As I noted in one of the design rules for software that I am trying to follow, the easiest and lightest way to handle data is in the form of plain text.
That rule got me thinking why I have been - historically - so keen on sticking with a simple, almost archaic format throughout the years, and I thought I could dump a few thoughts about that here.
Let’s start with the obvious point that plain text works across different platforms, enabling portability across many devices, applications, and technology. Plain text shows up correctly on every screen, every operating system, every device. And, as need arises, it can be formatted in any way desired once the data reaches the device.
The point above has another desired effect: plain text doesn’t age. There are no backward compatibility issues that need to be maintained. You’ll be able to open that file now and in 10 year. Yes, plain text is readable by, and writable on, almost every computing device ever made. It is also readable and writeable on all current computers, smartphones, and operating systems, with hundreds if not thousands of software applications.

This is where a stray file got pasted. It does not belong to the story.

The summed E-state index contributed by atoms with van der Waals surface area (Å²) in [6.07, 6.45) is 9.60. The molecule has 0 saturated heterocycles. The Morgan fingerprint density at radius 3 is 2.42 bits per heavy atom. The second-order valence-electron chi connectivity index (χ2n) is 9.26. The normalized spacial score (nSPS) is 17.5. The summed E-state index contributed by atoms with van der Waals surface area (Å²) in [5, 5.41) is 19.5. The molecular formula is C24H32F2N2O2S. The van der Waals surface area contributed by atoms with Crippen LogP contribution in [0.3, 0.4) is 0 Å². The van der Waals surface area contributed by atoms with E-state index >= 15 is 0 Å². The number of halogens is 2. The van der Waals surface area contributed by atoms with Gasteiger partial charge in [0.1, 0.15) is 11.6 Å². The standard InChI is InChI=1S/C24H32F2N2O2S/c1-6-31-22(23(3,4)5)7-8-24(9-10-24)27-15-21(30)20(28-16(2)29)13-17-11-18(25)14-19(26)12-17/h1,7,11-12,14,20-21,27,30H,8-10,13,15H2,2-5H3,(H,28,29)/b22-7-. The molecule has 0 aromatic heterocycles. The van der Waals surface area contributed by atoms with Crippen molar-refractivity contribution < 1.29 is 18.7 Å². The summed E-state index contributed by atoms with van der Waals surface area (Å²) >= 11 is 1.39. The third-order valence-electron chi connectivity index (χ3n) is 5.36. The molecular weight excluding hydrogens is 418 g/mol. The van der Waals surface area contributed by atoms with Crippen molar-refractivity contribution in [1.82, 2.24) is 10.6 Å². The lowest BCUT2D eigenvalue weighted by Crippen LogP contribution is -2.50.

Plain text is lightweight. It takes less space, can be transmitted fast and securely, and it can be compressed. This also makes things very easy to backup. You now have a large collection of possible solutions you can choose from to perform actions on your data, since everything understands plain text, and the lightness of it makes it easy to load on even the oldest systems and hardware you might have laying around.
So, in short, plain text is the way to store information in a lightweight and secure way, ensuring that the information remains accessible in the future, and by any application or device.
Yeah, it’s the way to go. Just try it. See where you land.